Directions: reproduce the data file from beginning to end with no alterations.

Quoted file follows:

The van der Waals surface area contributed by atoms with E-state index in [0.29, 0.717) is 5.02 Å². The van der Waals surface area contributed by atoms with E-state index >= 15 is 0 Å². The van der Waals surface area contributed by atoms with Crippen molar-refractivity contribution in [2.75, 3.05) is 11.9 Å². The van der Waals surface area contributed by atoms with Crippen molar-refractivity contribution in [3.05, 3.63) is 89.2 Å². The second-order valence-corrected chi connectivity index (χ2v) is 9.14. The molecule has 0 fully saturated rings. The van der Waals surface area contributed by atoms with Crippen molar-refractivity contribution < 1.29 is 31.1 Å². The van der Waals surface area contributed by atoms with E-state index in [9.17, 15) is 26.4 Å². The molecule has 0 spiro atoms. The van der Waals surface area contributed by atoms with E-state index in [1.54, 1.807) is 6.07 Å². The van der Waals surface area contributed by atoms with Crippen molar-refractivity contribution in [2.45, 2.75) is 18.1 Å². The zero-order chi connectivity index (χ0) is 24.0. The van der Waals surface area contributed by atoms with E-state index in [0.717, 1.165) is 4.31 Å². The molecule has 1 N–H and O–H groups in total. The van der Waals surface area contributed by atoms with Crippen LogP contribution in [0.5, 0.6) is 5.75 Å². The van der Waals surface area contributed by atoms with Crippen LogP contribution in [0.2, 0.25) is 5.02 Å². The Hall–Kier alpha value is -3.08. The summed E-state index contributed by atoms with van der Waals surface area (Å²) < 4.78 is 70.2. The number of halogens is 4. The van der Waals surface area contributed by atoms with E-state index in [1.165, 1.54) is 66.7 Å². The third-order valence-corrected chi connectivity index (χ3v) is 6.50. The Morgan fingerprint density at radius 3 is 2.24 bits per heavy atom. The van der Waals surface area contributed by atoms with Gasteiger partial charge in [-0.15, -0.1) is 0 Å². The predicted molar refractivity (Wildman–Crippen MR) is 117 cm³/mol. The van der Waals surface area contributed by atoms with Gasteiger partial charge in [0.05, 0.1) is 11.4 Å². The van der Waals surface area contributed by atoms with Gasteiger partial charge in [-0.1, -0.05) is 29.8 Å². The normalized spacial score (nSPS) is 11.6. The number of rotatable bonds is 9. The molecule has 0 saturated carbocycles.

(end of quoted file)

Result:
The van der Waals surface area contributed by atoms with E-state index in [0.29, 0.717) is 5.02 Å². The van der Waals surface area contributed by atoms with E-state index >= 15 is 0 Å². The van der Waals surface area contributed by atoms with Crippen molar-refractivity contribution in [2.75, 3.05) is 11.9 Å². The van der Waals surface area contributed by atoms with Crippen molar-refractivity contribution in [3.05, 3.63) is 89.2 Å². The second-order valence-corrected chi connectivity index (χ2v) is 9.14. The molecule has 0 fully saturated rings. The van der Waals surface area contributed by atoms with Crippen molar-refractivity contribution < 1.29 is 31.1 Å². The van der Waals surface area contributed by atoms with E-state index in [9.17, 15) is 26.4 Å². The molecule has 0 spiro atoms. The van der Waals surface area contributed by atoms with E-state index in [1.54, 1.807) is 6.07 Å². The van der Waals surface area contributed by atoms with Crippen molar-refractivity contribution in [2.45, 2.75) is 18.1 Å². The zero-order chi connectivity index (χ0) is 24.0. The van der Waals surface area contributed by atoms with E-state index in [0.717, 1.165) is 4.31 Å². The molecule has 1 N–H and O–H groups in total. The van der Waals surface area contributed by atoms with Crippen LogP contribution in [0.5, 0.6) is 5.75 Å². The van der Waals surface area contributed by atoms with Crippen LogP contribution in [0.2, 0.25) is 5.02 Å². The Hall–Kier alpha value is -3.08. The summed E-state index contributed by atoms with van der Waals surface area (Å²) < 4.78 is 70.2. The number of halogens is 4. The van der Waals surface area contributed by atoms with E-state index in [1.165, 1.54) is 66.7 Å². The third-order valence-corrected chi connectivity index (χ3v) is 6.50. The Morgan fingerprint density at radius 3 is 2.24 bits per heavy atom. The van der Waals surface area contributed by atoms with Gasteiger partial charge in [-0.15, -0.1) is 0 Å². The predicted molar refractivity (Wildman–Crippen MR) is 117 cm³/mol. The van der Waals surface area contributed by atoms with Gasteiger partial charge in [0.05, 0.1) is 11.4 Å². The van der Waals surface area contributed by atoms with Gasteiger partial charge in [-0.1, -0.05) is 29.8 Å². The normalized spacial score (nSPS) is 11.6. The number of rotatable bonds is 9. The molecule has 0 saturated carbocycles.